A Deer in Glanmore

for B.C.

About a mile above
and beyond our place,
in a house with a leaking roof
and cracked dormer windows
Brigid came to live
with her mother and sisters.

For months after that
she slept in a crowded bed
under the branch-whipped slates,
bewildered night after night
by starts of womanhood,
and a dream troubled her head

of a ship’s passenger lounge
where empty bottles rolled
at every slow plunge
and lift, a weeping child
kept weeping, and a strange
flowing black taxi pulled

into a bombed station.
She would waken to the smell
of baby-clothes and children
who snuggled tight, and the small
dormer with no curtain
beginning to go pale.

Windfalls lay at my feet
those days, clandestine winds
stirred in our lyric wood:
restive, quick and silent
the deer of poetry stood
in pools of lucent sound

ready to scare,
as morning and afternoon
Brigid and her sisters
came jangling along, down
the steep hill for water,
and laboured up again.

Familiars! A trail
of spillings in the dust,
unsteady white enamel
buckets looming. Their ghosts,
like their names called from the hill
to hurry, hurry past,

a stone’s-throw of syllables.
I knew the story then.
With their margarine boxes,
pram wheels and biscuit tins,
they had missed their last bus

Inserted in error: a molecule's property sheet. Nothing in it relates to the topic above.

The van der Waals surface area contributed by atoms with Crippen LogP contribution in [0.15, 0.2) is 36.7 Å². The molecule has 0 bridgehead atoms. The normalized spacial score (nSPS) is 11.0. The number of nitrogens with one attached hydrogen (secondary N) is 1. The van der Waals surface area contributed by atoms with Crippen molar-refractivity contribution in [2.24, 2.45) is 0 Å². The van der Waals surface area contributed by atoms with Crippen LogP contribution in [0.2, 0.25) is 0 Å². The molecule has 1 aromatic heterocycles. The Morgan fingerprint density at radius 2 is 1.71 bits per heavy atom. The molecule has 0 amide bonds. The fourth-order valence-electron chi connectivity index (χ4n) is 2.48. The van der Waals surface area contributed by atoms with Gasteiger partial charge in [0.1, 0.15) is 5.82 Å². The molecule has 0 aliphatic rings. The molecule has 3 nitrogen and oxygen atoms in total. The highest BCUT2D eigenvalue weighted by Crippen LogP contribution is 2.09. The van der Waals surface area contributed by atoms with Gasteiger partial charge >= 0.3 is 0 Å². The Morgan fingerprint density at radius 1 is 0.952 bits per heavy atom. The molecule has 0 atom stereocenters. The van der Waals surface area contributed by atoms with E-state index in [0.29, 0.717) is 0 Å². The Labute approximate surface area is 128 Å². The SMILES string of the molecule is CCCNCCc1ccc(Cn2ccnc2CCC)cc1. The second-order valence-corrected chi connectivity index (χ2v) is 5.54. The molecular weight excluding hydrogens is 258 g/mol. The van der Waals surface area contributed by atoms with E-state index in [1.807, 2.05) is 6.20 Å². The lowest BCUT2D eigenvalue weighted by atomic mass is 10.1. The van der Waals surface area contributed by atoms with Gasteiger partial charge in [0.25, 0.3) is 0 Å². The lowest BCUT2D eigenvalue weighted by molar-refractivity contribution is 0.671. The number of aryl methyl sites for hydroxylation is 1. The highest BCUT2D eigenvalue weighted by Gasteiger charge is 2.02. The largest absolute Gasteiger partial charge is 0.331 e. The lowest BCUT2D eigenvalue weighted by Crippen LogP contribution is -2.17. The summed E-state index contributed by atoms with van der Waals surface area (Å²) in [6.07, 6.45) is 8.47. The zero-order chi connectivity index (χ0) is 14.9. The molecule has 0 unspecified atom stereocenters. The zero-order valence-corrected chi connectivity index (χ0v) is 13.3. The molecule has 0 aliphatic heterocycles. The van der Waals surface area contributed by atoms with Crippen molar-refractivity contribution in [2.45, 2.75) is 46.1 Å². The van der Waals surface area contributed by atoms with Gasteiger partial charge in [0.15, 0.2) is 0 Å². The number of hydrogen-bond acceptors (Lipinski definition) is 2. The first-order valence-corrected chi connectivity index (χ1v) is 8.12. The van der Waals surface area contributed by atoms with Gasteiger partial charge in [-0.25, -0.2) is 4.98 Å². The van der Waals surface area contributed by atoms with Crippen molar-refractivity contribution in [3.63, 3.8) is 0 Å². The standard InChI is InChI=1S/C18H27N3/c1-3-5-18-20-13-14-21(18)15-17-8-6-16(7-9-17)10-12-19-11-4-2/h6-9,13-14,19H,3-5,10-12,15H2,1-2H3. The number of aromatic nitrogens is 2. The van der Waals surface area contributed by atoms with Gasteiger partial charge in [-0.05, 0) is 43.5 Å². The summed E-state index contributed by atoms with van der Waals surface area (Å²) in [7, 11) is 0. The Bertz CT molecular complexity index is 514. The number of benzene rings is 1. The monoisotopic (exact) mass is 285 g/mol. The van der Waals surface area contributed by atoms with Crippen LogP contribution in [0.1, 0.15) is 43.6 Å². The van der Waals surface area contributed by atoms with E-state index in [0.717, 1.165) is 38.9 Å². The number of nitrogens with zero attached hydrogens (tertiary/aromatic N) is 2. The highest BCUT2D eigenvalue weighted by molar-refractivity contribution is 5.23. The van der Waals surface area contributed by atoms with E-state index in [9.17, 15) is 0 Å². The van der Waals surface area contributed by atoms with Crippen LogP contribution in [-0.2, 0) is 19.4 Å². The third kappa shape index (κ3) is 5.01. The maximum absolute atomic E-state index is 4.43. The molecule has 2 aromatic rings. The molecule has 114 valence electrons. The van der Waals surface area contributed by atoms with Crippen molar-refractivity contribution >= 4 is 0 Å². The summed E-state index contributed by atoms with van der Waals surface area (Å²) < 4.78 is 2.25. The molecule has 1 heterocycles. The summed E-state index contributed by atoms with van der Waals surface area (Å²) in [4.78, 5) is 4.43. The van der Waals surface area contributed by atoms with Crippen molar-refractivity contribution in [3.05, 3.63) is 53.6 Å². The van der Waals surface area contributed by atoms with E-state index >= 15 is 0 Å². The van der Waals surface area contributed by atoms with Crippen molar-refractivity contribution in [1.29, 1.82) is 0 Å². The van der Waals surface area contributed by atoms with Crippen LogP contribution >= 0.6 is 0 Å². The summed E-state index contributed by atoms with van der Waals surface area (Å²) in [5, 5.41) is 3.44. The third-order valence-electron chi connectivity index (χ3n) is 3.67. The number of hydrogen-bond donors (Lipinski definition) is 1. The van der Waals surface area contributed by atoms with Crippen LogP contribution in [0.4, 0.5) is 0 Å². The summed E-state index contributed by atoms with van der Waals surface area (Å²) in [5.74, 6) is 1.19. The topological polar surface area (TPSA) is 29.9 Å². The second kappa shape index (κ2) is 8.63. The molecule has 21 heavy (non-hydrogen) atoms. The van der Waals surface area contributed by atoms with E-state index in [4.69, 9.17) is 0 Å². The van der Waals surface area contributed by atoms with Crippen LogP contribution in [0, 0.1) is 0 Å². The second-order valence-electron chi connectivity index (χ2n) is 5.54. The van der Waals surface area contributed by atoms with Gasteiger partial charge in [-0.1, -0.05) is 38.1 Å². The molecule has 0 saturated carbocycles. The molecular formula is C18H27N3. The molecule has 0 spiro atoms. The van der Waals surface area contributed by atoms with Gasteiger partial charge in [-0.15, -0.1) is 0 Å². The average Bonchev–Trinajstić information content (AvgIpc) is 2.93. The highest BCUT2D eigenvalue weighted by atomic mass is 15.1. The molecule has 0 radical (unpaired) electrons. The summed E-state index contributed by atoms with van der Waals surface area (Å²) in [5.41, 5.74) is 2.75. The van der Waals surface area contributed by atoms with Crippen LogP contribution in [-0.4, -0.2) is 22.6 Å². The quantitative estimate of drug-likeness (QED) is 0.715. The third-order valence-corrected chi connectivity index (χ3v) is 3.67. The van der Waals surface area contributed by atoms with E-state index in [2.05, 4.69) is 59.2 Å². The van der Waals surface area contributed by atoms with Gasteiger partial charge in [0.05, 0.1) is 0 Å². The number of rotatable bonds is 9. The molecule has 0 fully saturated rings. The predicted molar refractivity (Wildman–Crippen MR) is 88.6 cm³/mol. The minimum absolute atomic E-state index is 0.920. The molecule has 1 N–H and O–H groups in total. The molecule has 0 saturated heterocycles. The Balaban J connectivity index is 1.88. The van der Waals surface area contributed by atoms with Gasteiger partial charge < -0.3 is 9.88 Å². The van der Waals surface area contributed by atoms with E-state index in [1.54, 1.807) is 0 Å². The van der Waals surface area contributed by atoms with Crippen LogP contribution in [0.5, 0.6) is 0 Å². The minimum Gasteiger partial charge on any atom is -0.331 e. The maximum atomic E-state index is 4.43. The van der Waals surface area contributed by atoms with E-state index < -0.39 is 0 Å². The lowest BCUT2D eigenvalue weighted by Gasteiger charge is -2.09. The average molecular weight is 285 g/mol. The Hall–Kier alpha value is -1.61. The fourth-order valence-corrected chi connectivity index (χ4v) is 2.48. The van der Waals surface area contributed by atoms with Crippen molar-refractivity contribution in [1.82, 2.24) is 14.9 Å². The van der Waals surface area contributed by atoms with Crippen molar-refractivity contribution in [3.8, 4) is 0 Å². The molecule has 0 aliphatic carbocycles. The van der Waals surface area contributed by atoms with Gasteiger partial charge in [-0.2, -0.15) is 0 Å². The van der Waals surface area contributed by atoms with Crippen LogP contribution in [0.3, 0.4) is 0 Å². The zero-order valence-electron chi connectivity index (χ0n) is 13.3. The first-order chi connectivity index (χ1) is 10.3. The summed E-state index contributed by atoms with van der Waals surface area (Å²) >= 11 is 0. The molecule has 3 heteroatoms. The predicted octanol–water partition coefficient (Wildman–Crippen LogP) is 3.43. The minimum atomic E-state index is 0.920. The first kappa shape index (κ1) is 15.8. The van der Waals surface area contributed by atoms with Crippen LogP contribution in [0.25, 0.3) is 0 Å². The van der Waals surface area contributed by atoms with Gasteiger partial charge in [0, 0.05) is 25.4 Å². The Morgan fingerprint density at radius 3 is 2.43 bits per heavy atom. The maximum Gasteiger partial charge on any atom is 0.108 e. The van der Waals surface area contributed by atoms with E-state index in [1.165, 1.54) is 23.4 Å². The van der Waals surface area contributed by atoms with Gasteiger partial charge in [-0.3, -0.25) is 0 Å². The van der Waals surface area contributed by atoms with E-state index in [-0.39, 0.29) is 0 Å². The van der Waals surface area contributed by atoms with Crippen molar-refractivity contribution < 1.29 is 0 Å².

on that first night in Dublin

and walked miles of suburbs
all through the small hours.
How it sweetens and disturbs
as they make their homesick tour,
a moonlight flit, street-arabs,
the mother and her daughters

walking south through the land
past neon garages,
night-lights haloed on blinds,
padlocked churchyards, bridges
sturdy over a kind
mutter of streams, then trees

start filling in the sky
and the estates thin out,
lamps are spaced more widely
until a cold moonlight
shows Wicklow’s mountainy
black skyline, and they sit.

Brigid, now I am Davin
walking a dark road,
you are the young woman
who crept into his head
out of a roadside cabin
still following, and followed.

Near Anahorish: a Visitation

For Louis Simpson


I stood between them,
the one with his scanning intelligence
and fencer’s containment,
his speech like a bowstring,

and another, unshorn and bewildered
in the tubs of his wellingtons,
smiling at me for help,
faced with this stranger I’d brought him.


Then the cunning voice of poetry
came out of the field across the road
saying, ‘Be adept and be dialect,
tell of this wind coming past the zinc hut,
call me sweetbriar after the rain
or snowberries cooled in the fog.
But love the cut of this travelled one
and call me also the cornfield of Boaz.
Go beyond what’s reliable
in all that keeps pleading and pleading,
these eyes and puddles and stones,
and recollect how bold you were
when I first visited you
with departures you cannot go back on.’

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